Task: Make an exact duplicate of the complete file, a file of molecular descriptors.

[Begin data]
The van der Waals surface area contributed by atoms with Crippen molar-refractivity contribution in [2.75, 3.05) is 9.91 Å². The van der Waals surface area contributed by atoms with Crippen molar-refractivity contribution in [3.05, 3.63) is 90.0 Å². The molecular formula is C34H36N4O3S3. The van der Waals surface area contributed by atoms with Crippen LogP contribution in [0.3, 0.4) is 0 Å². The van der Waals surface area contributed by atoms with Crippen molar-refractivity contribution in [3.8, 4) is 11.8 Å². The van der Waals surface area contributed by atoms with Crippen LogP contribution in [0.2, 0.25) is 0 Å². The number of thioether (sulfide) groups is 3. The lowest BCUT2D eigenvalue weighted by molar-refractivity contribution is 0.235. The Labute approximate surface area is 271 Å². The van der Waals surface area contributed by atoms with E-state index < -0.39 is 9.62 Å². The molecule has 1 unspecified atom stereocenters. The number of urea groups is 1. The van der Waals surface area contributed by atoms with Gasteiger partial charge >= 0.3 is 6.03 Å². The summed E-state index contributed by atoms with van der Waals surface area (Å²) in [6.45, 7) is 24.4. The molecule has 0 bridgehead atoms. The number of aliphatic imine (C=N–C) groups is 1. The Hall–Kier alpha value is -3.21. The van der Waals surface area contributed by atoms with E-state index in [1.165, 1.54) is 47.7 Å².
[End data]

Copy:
The van der Waals surface area contributed by atoms with Crippen molar-refractivity contribution in [2.75, 3.05) is 9.91 Å². The van der Waals surface area contributed by atoms with Crippen molar-refractivity contribution in [3.05, 3.63) is 90.0 Å². The molecular formula is C34H36N4O3S3. The van der Waals surface area contributed by atoms with Crippen LogP contribution in [0.3, 0.4) is 0 Å². The van der Waals surface area contributed by atoms with Crippen molar-refractivity contribution in [3.8, 4) is 11.8 Å². The van der Waals surface area contributed by atoms with Crippen LogP contribution in [0.2, 0.25) is 0 Å². The number of thioether (sulfide) groups is 3. The lowest BCUT2D eigenvalue weighted by molar-refractivity contribution is 0.235. The Labute approximate surface area is 271 Å². The van der Waals surface area contributed by atoms with E-state index < -0.39 is 9.62 Å². The molecule has 1 unspecified atom stereocenters. The number of urea groups is 1. The van der Waals surface area contributed by atoms with Gasteiger partial charge >= 0.3 is 6.03 Å². The summed E-state index contributed by atoms with van der Waals surface area (Å²) in [6.45, 7) is 24.4. The molecule has 0 bridgehead atoms. The number of aliphatic imine (C=N–C) groups is 1. The Hall–Kier alpha value is -3.21. The van der Waals surface area contributed by atoms with E-state index in [1.165, 1.54) is 47.7 Å².